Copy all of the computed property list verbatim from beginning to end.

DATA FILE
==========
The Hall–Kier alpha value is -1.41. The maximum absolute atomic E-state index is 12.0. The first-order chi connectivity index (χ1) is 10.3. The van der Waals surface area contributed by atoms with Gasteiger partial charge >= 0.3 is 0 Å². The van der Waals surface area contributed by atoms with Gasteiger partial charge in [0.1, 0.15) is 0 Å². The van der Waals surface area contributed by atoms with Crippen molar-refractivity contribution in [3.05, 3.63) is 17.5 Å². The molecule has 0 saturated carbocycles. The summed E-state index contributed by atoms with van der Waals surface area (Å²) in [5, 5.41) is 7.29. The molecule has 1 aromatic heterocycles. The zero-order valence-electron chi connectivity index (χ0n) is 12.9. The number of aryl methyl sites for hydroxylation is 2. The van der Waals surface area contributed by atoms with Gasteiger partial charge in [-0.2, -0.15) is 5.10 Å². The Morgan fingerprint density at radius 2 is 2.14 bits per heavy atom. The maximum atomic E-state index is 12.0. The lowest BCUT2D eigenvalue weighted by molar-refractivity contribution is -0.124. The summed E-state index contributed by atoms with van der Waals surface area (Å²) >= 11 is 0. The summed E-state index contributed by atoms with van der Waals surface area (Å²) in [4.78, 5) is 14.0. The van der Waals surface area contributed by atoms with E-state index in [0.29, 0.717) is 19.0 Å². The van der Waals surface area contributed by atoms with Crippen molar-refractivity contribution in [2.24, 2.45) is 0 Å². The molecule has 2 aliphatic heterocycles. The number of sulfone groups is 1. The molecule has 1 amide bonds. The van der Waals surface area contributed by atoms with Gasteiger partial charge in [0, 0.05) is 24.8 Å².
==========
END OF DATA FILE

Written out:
The Hall–Kier alpha value is -1.41. The maximum absolute atomic E-state index is 12.0. The first-order chi connectivity index (χ1) is 10.3. The van der Waals surface area contributed by atoms with Gasteiger partial charge >= 0.3 is 0 Å². The van der Waals surface area contributed by atoms with Gasteiger partial charge in [0.1, 0.15) is 0 Å². The van der Waals surface area contributed by atoms with Crippen molar-refractivity contribution in [3.05, 3.63) is 17.5 Å². The molecule has 0 saturated carbocycles. The summed E-state index contributed by atoms with van der Waals surface area (Å²) in [5, 5.41) is 7.29. The molecule has 1 aromatic heterocycles. The zero-order valence-electron chi connectivity index (χ0n) is 12.9. The number of aryl methyl sites for hydroxylation is 2. The van der Waals surface area contributed by atoms with Gasteiger partial charge in [-0.2, -0.15) is 5.10 Å². The Morgan fingerprint density at radius 2 is 2.14 bits per heavy atom. The maximum atomic E-state index is 12.0. The lowest BCUT2D eigenvalue weighted by molar-refractivity contribution is -0.124. The summed E-state index contributed by atoms with van der Waals surface area (Å²) >= 11 is 0. The summed E-state index contributed by atoms with van der Waals surface area (Å²) in [4.78, 5) is 14.0. The van der Waals surface area contributed by atoms with E-state index in [0.29, 0.717) is 19.0 Å². The van der Waals surface area contributed by atoms with Crippen molar-refractivity contribution in [2.24, 2.45) is 0 Å². The molecule has 2 aliphatic heterocycles. The number of sulfone groups is 1. The molecule has 1 amide bonds. The van der Waals surface area contributed by atoms with Gasteiger partial charge in [0, 0.05) is 24.8 Å².